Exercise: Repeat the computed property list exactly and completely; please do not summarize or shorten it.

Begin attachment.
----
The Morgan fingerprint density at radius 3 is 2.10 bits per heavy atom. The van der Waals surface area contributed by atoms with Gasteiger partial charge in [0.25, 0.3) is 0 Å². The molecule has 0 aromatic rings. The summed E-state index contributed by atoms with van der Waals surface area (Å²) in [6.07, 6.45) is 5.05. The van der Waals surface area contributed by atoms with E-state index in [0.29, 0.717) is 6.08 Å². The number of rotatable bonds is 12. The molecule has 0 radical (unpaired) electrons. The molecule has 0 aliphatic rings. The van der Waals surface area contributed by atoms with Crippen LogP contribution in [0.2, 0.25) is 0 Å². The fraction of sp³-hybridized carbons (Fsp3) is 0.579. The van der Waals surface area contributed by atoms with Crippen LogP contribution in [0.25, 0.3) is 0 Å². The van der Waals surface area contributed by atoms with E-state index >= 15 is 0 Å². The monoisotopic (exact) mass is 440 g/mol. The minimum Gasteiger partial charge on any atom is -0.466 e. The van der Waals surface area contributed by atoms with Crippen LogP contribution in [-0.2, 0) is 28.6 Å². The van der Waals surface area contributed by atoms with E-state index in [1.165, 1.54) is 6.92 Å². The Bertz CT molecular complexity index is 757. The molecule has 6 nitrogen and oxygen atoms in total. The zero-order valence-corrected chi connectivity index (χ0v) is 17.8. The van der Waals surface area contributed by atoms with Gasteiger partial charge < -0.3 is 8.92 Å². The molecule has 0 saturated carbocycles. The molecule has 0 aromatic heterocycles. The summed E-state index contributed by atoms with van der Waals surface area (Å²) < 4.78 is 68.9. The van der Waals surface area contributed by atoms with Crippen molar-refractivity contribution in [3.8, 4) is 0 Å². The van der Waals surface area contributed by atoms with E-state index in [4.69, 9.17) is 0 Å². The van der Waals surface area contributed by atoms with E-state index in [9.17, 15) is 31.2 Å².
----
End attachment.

The Morgan fingerprint density at radius 3 is 2.10 bits per heavy atom. The van der Waals surface area contributed by atoms with Gasteiger partial charge in [0.25, 0.3) is 0 Å². The molecule has 0 aromatic rings. The summed E-state index contributed by atoms with van der Waals surface area (Å²) in [6.07, 6.45) is 5.05. The van der Waals surface area contributed by atoms with E-state index in [0.29, 0.717) is 6.08 Å². The number of rotatable bonds is 12. The molecule has 0 radical (unpaired) electrons. The molecule has 0 aliphatic rings. The van der Waals surface area contributed by atoms with Crippen LogP contribution in [0.2, 0.25) is 0 Å². The fraction of sp³-hybridized carbons (Fsp3) is 0.579. The van der Waals surface area contributed by atoms with Crippen LogP contribution in [0.25, 0.3) is 0 Å². The van der Waals surface area contributed by atoms with E-state index >= 15 is 0 Å². The monoisotopic (exact) mass is 440 g/mol. The minimum Gasteiger partial charge on any atom is -0.466 e. The van der Waals surface area contributed by atoms with Crippen LogP contribution in [-0.2, 0) is 28.6 Å². The van der Waals surface area contributed by atoms with E-state index in [1.165, 1.54) is 6.92 Å². The Bertz CT molecular complexity index is 757. The molecule has 6 nitrogen and oxygen atoms in total. The zero-order valence-corrected chi connectivity index (χ0v) is 17.8. The van der Waals surface area contributed by atoms with Gasteiger partial charge < -0.3 is 8.92 Å². The molecule has 0 saturated carbocycles. The molecule has 0 aromatic heterocycles. The summed E-state index contributed by atoms with van der Waals surface area (Å²) < 4.78 is 68.9. The van der Waals surface area contributed by atoms with Crippen molar-refractivity contribution in [3.8, 4) is 0 Å². The van der Waals surface area contributed by atoms with E-state index in [4.69, 9.17) is 0 Å². The van der Waals surface area contributed by atoms with E-state index in [9.17, 15) is 31.2 Å².